with RV tire expert Roger Marble
This is Part 2 of how to ensure your lug nuts are tight enough, but not too tight. The first part covered the science and engineering behind the basics, as I am expecting that there will be a number of people who will say something along the lines of, “Roger, you are all wet. I’ve done it THIS way for years and never had a problem.”
You are certainly welcome to ignore my advice and continue with the methods you have used for years. My target audience is those who are still new to the RV life and do not have years of automotive or mechanical background or training, and those that want to ensure they do not end up with a wheel coming off their RV or breaking a wheel stud. OK, let’s jump in.
I am confident that no one wants a wheel of their car, RV, trailer or dolly to come off while traveling down the road as seen in THIS video. Or maybe even worse, to cause someone personal injury as seen HERE (Caution: graphic). (The man suffered a fractured skull and chest injuries.)
So what do we all need to do to prevent a wheel coming off one of our vehicles? It’s easy. Just make sure all of your lugs nuts are properly tightened and that the wheel or nuts or studs have not been previously damaged. Sounds simple enough but how do we do that?
First, you need to know how tight the nuts are supposed to be. This information should be in your Owner’s Manual.
You can check out this YouTube video, “How To Torque / Retorque Lug Nuts – For the DIY Beginner.” Note: I covered the sequence for setting or checking the torque depending on how many lugs you have on your vehicle in THIS blog post. One important point to consider: If you had service on your brakes or tires and someone else tightened the lug nuts, how do you know they did the job correctly? Many of us have heard about or experienced an over-tight lug nut, so I recommend you set the torque yourself, as seen in the video.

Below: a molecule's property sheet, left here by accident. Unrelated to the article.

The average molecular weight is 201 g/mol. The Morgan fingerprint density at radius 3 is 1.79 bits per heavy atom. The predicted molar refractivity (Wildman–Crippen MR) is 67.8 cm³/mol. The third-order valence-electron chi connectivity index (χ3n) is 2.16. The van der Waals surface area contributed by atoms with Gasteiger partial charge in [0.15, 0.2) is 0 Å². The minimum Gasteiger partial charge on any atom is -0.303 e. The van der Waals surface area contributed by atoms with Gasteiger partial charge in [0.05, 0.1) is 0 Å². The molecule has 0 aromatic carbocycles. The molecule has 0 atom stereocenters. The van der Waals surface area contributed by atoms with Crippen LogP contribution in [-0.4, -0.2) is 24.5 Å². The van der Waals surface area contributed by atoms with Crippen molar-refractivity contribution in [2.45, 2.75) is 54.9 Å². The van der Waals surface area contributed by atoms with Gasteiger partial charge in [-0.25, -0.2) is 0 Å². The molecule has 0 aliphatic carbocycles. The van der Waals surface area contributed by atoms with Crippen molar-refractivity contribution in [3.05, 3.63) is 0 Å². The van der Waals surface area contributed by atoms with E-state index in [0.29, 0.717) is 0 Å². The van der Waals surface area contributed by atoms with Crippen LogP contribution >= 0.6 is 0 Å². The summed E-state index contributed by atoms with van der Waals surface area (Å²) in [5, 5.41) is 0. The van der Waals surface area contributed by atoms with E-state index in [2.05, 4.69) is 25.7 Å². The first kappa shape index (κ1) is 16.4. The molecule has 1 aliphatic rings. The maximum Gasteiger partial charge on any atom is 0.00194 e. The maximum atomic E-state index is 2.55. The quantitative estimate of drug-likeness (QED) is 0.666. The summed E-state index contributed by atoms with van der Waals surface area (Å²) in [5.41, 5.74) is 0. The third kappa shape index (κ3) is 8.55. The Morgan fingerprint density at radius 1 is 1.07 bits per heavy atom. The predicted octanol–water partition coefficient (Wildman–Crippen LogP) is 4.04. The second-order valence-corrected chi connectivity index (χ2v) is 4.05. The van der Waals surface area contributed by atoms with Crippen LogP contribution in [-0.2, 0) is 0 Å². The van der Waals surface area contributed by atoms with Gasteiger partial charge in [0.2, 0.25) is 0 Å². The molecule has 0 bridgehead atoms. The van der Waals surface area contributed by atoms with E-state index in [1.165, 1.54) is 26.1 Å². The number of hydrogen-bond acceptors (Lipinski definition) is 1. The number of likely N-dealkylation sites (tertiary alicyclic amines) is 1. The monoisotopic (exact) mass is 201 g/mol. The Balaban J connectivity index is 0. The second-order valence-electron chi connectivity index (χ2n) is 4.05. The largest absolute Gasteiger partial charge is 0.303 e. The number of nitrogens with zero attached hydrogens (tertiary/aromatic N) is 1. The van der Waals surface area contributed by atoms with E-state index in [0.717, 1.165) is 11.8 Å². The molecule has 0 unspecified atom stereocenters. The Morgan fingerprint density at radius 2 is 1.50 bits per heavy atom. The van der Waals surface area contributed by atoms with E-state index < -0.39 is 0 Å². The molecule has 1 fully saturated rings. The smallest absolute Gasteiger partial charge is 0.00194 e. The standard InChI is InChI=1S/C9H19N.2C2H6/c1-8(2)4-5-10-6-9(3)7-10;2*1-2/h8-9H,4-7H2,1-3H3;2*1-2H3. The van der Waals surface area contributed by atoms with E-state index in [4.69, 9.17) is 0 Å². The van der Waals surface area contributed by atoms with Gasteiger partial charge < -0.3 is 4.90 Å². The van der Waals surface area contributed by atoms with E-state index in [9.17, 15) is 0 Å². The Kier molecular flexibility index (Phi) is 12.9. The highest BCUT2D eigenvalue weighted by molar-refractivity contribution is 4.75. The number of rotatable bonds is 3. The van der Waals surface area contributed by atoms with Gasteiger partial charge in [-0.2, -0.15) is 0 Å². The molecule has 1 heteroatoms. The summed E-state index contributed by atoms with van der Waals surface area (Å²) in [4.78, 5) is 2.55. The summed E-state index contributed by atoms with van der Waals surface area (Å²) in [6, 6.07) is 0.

Then, when you are doing the recommended “torque check” at 50, 100 and 150 miles, you will know that you don’t have a nut that is significantly over-tight. Note: If your owner’s manual has different mileage for torque check, follow that. If you find a nut that turns after the 2nd check, keep an eye on it in the 3rd check, and if still turning, you need service as something is wrong.
Let’s review the tools you will need and which were seen in the video.
Remember this info is aimed at owners of RVs with tires smaller than 19.5″. So if you are in a Class-A you can read to understand what is happening to your “baby” when you call the service truck.
Tools: Torque wrench, 6-point socket of the correct size for your nuts, 2′ “breaker bar”, 12″ long 1/2″ drive extension to allow you to get to your dual wheel nuts. Note: Trailer owners may not need this tool.
You will probably not need to use these tools too often, so top-quality (expensive) is not needed. In those cases I head for Harbor Freight for low-cost tools.
Check these links:
6-point “impact”-rated socket – I recommend you not use a “12 point” socket as they are more likely to spin off or round off your nuts. You do not need to buy a set. You might want to confirm the size by borrowing a socket from a friend or fellow RV owner. Example: 13/16″ Lowe’s or Amazon.com
Note: It might be better to go to Lowe’s or similar as you do not need a set, but be sure to get the correct size, not something “close enough” or you can damage the lug nuts. Here is a 3/4″ socket from Lowe’s or Amazon.com.
Now, how do you get the tight nut off? A 2′ long breaker bar will make the job easier. This is what I use (from Harbor Freight), and I can easily generate 200 Ft-Lb. Here is a selection at Amazon.com.
OK, so with all the tools you may need now collected, how do you set your clicker torque wrench to the spec for your vehicle?
Here is a YouTube video to help those who have never used a torque wrench. And you can check out this “entertaining” YouTube video from a guy in Australia on “How to Tighten Your Wheel Nuts – The Right Way.”
We hope this helps, and if these couple of posts help a few RV owners avoid problems we will be happy.